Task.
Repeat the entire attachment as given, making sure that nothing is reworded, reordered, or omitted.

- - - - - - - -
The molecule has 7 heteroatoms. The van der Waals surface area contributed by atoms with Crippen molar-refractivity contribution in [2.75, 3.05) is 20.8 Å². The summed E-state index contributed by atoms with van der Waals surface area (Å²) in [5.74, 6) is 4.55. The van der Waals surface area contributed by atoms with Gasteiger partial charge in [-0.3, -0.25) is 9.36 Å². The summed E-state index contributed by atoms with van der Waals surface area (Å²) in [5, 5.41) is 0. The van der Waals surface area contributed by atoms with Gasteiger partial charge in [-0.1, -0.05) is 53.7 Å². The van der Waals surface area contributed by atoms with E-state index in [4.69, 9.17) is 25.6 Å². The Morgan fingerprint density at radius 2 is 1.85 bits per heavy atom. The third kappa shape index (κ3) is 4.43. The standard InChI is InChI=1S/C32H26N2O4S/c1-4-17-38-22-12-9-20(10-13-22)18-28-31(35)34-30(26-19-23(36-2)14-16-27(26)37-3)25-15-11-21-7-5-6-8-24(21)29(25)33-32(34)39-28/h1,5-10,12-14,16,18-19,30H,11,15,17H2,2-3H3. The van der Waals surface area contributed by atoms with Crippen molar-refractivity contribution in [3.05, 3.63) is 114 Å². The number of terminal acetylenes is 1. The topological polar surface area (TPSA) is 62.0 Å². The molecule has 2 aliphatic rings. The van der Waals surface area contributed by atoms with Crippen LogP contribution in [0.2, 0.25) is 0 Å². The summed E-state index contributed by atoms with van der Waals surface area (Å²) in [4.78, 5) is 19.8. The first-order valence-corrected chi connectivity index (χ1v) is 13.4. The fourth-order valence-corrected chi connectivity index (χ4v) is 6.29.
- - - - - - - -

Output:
The molecule has 7 heteroatoms. The van der Waals surface area contributed by atoms with Crippen molar-refractivity contribution in [2.75, 3.05) is 20.8 Å². The summed E-state index contributed by atoms with van der Waals surface area (Å²) in [5.74, 6) is 4.55. The van der Waals surface area contributed by atoms with Gasteiger partial charge in [-0.3, -0.25) is 9.36 Å². The summed E-state index contributed by atoms with van der Waals surface area (Å²) in [5, 5.41) is 0. The van der Waals surface area contributed by atoms with Gasteiger partial charge in [-0.1, -0.05) is 53.7 Å². The van der Waals surface area contributed by atoms with E-state index in [4.69, 9.17) is 25.6 Å². The Morgan fingerprint density at radius 2 is 1.85 bits per heavy atom. The third kappa shape index (κ3) is 4.43. The standard InChI is InChI=1S/C32H26N2O4S/c1-4-17-38-22-12-9-20(10-13-22)18-28-31(35)34-30(26-19-23(36-2)14-16-27(26)37-3)25-15-11-21-7-5-6-8-24(21)29(25)33-32(34)39-28/h1,5-10,12-14,16,18-19,30H,11,15,17H2,2-3H3. The van der Waals surface area contributed by atoms with Crippen molar-refractivity contribution in [3.05, 3.63) is 114 Å². The number of terminal acetylenes is 1. The topological polar surface area (TPSA) is 62.0 Å². The molecule has 2 aliphatic rings. The van der Waals surface area contributed by atoms with Crippen LogP contribution in [0.2, 0.25) is 0 Å². The summed E-state index contributed by atoms with van der Waals surface area (Å²) in [4.78, 5) is 19.8. The first-order valence-corrected chi connectivity index (χ1v) is 13.4. The fourth-order valence-corrected chi connectivity index (χ4v) is 6.29.